The company’s equipment is currently being used to detect ‘hotspots’ prior to maintenance and repair work offshore, providing oil operators with a quick and easy solution to check for potential problems before implementation of a repair or strengthening plan, leading to reduced downtime.
The advanced thermal imaging technology is already used by firefighters globally, as part of Dräger’s larger firefighting equipment portfolio for many applications including search and rescue, so this development takes its use one step further with offshore applications, which have a direct effect on improving safety and efficiency.
Phil Saxton, general manager for Dräger Marine & Offshore Aberdeen, said: “It’s 25 years since the world’s worst offshore oil disaster, Piper Alpha, and while lessons have been learned, we are going one step further with our preventative measures to ensure continuous improvement in offshore safety standards.”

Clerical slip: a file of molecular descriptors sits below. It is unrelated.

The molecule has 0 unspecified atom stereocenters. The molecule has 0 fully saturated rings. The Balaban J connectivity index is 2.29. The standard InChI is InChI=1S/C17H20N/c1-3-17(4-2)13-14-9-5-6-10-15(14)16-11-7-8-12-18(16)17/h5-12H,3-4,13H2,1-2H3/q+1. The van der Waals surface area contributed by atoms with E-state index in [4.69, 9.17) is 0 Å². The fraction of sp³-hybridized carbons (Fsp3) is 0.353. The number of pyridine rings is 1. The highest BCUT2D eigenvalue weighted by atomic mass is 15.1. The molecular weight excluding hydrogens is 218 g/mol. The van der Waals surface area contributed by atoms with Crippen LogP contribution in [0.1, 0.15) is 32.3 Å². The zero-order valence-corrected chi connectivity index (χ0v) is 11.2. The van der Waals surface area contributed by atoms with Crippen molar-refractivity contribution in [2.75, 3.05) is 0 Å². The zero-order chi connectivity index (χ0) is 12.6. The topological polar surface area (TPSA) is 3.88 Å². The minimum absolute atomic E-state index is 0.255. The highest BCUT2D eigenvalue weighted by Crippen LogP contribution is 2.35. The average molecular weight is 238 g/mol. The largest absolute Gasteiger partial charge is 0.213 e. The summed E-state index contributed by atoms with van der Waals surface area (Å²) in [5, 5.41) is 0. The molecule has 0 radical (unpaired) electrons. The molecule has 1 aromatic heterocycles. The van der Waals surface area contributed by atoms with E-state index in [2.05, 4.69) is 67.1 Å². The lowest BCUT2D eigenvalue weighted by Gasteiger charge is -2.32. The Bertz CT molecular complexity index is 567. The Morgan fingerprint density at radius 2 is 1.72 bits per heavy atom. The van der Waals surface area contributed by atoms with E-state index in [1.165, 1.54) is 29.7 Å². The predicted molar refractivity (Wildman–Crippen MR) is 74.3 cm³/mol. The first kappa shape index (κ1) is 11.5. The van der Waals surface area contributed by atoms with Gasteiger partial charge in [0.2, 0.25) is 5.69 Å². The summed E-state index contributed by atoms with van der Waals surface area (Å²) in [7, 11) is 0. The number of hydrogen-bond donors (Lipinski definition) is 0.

He added: “Sometimes hotspots are not immediately apparent to the naked eye, the planning and execution of maintenance work can be highly targeted through identifying such areas of concern.”
Its offshore benefits were initially discovered by Denmark-based Dräger safety key account manager, Peter Sonne, and an international oil giant, which led to an initial order being placed six months ago. Sonne said: “It is great news and a key development in the progression of how we are working with customers to deliver the best solutions offshore.
“The discovery was made during a meeting at a customer site last year when I used a thermal imaging device to detect the fill level of a tank. Together we realised there was potential for using this kind of device in difficult to reach and hazardous locations offshore and the customer therefore placed an order.
“Since then, the customer has seen substantial benefits in applying ourtechnology on its North Sea oil platforms. The equipment is being used to detect potential overheated connections, fire or loose connections in electrical installations and issues can be identified early to prevent costly downtime and save companies substantial amounts of money.
Dräger’s thermal imaging cameras have the advantage of being Atex-approved too, which means they can be used in explosive environments – something that is extremely useful in a hazardous area such as an oil platform.
The cameras rely on heat signatures and can see in darkness, fog or smoke and even minor temperature differences are visible due to a difference in thermal characteristics. The camera is also capable of capturing video and photographs of displayed thermal images.